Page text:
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Booz Allen Colloquium Spring Series to Feature Variety of Distinguished Speakers

Booz Allen Colloquium Spring Series to Feature Variety of Distinguished Speakers


The University of Maryland's Booz Allen Hamilton Distinguished Colloquium Series in Electrical and Computer Engineering (ECE) will feature eight speakers this spring, speaking on a wide range of subjects, from soft x-ray laser beams to spoken document processing.

The Booz Allen Hamilton Distinguished Colloquium Series in ECE features distinguished speakers from across the nation and around the globe, and also provides venues in which ECE faculty at the University of Maryland can showcase their research to a broad audience of their colleagues and students, as well as friends of the university. The Distinguished Colloquium Series is sponsored by Booz Allen Hamilton.

The following offers a brief overview of each of the eight speakers and their talks:



Colloquium speaker photo
February 17, 2012
How Our Neurons Code the World: Insights from Signal Processing
Dr. Dmitri Chklovskii, Janelia Farm, Howard Hughes Medical Institute
Jeong H. Kim Engineering Building, Rm. 1110
3:00 p.m.
See Video of Colloquium Talk



Our sensory organs face the challenge of communicating information about the world to the rest of the brain through a limited bandwidth channel. Because natural stimuli are highly correlated they may be compressed using predictive coding, a strategy developed by engineers more than fifty years ago. Indeed, many known neurobiological observations, such as center-surround receptive fields, can be explained in the predictive coding framework. We demonstrate that a negative feedback circuit commonly found in the brain may implement both linear and non-linear predictive coding allowing us to make non-trivial, testable predictions. Therefore, predictive coding may help formulate a much needed unified theory of sensory processing.



Colloquium speaker photo
February 24, 2012
Generation of Intense Soft X-Ray Laser Beams in Table-top Plasma-based Amplifiers: Probing and Altering the Nano-world
Prof. Jorge Rocca, Colorado State University
Jeong H. Kim Engineering Building, Rm. 1110
3:00 p.m.
See Video of Colloquium Talk



Since their inversion more than 50 years ago, lasers emitting infrared, visible, and ultraviolet light have revolutionized science and greatly impacted the way we live. There is now a great interest in the generation of intense laser beams at soft x-ray wavelengths for nano-scale science and technology applications. This talk will review recent advances in the development of compact lasers that generate extremely bright soft x-ray beams from dense discharge created and laser-created plasmas on a table-top. Recent progress includes the generation of intense laser beams with wavelengths as short as 8.8 nm and the observation of lasing at wavelengths down to 7.3 nm. The generation of fully phase coherent soft x-ray laser pulses of picosecond duration using an injection-seeding technique will be discussed. These new compact lasers are making possible numerous table-top experiments with intense coherent soft x-ray pulses. These include imaging the nano-scale dynamic interactions, probing the composition of materials with nano-scale spatial resolution, patterning and machining nano-scale features, and soft x-ray interferometry for the diagnostics of dense plasmas.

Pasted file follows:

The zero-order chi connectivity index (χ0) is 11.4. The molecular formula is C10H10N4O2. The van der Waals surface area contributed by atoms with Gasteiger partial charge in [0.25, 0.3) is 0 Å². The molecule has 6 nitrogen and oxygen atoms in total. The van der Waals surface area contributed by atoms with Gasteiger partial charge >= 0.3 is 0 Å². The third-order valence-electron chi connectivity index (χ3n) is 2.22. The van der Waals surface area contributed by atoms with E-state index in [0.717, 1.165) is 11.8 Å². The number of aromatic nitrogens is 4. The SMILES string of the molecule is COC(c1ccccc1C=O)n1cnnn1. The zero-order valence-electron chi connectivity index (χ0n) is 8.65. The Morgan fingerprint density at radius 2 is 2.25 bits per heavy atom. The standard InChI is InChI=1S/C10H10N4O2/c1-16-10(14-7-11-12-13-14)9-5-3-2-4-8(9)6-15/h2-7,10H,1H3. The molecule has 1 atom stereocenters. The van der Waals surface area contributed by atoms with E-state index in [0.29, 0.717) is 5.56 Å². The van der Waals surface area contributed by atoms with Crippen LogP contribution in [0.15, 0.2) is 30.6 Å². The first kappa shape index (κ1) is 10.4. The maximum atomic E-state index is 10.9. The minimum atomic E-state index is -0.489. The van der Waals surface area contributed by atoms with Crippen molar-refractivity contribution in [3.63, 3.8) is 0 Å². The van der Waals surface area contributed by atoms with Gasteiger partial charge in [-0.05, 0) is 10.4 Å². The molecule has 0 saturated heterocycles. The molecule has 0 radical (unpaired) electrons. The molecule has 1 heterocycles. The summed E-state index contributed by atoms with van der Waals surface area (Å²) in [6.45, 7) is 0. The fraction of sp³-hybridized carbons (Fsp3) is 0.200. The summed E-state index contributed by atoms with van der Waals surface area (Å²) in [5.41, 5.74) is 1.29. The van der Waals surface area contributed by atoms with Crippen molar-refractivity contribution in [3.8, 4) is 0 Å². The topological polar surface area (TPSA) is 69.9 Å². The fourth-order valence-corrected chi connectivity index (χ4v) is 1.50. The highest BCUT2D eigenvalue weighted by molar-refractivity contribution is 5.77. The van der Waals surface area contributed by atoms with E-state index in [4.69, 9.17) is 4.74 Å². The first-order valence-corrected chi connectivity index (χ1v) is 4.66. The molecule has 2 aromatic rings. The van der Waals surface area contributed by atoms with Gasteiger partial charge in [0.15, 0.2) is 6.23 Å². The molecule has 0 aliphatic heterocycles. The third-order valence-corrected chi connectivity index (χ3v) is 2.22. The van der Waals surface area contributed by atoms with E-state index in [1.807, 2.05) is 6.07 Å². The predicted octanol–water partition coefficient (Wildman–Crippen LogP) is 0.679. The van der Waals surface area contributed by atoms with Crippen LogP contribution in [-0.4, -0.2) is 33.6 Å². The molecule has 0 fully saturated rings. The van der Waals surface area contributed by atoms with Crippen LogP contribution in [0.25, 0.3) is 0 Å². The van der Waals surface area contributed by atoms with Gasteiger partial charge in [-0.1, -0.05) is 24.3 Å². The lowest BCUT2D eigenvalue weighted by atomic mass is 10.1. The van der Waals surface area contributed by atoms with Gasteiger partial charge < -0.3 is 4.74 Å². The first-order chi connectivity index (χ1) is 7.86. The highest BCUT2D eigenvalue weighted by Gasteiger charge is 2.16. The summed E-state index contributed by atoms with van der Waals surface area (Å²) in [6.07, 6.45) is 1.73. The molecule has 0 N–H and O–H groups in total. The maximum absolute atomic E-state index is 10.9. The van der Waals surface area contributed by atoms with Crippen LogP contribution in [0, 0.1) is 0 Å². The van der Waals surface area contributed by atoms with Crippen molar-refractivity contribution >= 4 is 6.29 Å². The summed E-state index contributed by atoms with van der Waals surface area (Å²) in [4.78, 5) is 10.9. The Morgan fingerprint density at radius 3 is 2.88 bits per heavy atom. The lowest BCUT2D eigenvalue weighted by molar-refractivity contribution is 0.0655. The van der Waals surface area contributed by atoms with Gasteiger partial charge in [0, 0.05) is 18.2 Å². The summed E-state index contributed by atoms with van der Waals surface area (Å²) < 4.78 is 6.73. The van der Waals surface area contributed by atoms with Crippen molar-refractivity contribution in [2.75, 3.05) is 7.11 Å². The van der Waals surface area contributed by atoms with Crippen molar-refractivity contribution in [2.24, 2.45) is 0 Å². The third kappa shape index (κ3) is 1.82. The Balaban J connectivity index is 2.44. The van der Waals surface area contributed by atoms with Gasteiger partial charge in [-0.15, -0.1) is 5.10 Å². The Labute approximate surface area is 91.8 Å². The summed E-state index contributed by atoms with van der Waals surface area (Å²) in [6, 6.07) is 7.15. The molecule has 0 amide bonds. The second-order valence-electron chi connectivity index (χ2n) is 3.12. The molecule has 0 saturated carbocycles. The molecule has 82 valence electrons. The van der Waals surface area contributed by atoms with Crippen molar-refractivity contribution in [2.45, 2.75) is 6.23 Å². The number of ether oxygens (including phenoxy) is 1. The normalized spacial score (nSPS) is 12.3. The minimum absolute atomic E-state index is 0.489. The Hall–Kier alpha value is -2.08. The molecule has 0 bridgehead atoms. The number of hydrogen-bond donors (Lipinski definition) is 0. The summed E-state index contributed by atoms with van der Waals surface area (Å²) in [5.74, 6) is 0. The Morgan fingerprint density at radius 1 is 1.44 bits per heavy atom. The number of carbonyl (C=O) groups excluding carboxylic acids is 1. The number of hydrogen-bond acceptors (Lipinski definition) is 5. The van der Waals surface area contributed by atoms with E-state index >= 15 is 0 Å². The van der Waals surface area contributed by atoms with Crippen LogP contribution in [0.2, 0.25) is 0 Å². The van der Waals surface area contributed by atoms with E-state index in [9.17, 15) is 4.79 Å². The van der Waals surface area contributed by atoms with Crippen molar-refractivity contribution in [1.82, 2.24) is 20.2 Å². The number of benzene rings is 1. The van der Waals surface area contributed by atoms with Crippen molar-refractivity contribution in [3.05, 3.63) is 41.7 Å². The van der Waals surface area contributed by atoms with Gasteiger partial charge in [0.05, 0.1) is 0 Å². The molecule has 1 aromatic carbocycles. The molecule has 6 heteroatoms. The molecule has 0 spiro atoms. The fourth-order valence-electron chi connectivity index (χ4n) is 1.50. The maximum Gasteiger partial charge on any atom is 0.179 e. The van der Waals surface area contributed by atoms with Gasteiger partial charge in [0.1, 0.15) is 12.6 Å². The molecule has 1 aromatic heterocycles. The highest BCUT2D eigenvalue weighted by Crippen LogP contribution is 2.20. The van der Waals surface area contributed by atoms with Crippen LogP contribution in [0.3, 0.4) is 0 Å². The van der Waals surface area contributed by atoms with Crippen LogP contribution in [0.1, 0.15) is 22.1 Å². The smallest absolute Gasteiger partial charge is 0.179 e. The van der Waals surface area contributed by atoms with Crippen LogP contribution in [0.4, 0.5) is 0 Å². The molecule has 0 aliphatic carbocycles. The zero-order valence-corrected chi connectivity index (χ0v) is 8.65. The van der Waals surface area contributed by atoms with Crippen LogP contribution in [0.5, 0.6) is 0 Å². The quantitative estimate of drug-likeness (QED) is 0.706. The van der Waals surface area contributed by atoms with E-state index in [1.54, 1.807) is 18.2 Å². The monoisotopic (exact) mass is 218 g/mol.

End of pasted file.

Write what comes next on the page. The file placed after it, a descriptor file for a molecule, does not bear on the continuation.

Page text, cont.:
Colloquium speaker photo
March 9, 2012
Security Using Fuzzy Credentials
Prof. Srini Devadas, Massachusetts Institute of Technology
Jeong H. Kim Engineering Building, Rm. 1110
3:00 p.m.
See Video of Colloquium Talk

Traditional methods for achieving security using cryptography assume fixed, repeatable secrets stored in non-volatile memory in various devices. These secrets may be vulnerable to physical and side-channel attacks. Physical Unclonable Functions (PUFs) are a tamper resistant way of establishing shared secrets with a physical device. They rely on the inevitable manufacturing variations between devices to produce credentials for a device. However, like biometrics, these credentials are fuzzy, i.e., not perfectly repeatable. We describe how PUFs can be used to securely authenticate individual integrated circuits at low cost by tolerating errors in PUF responses. Low-cost authentication enables a variety of anti-counterfeiting applications. PUF responses, in combination with error correction codes, have been used to produce reliable, volatile secrets. We describe a novel, hardware-efficient scheme to generate repeatable secrets corresponding to hidden PUF challenges by using tolerant pattern matching of PUF responses. Finally, we describe how PUFs can be used to build physically- and computationally-secure processors that are capable of a range of cryptographic functionality.




Colloquium speaker photo
March 30, 2012
Scaling Down Robotics: Mobility, Mechanisms, and Motors for Microrobots
Prof. Sarah Bergbreiter, University of Maryland
Jeong H. Kim Engineering Building, Rm. 1110
3:00 p.m.
See Video of Colloquium Talk



Research on mobile microrobots has been ongoing for the last 20 years, but the few robots that have walked have done so at slow speeds on smooth silicon wafers. However, ants can move at speeds over 40 body lengths/second on surfaces from picnic tables to front lawns. What challenges do we still need to tackle for microrobots to achieve this incredible mobility? This talk will discuss some of the mechanisms and motors we have designed and fabricated to enable robot mobility at the insect size scale. Mechanisms utilize new microfabrication processes to incorporate materials with widely varying moduli and functionality for more complexity in smaller packages. Actuators are designed to provide significant improvements in force density, efficiency and robustness over previous microactuators. Results include a 4mm jumping mechanism that can be launched approximately 35 cm straight up as well as a 300mg robot that jumps 8 cm with on-board power, sensing, actuation and control.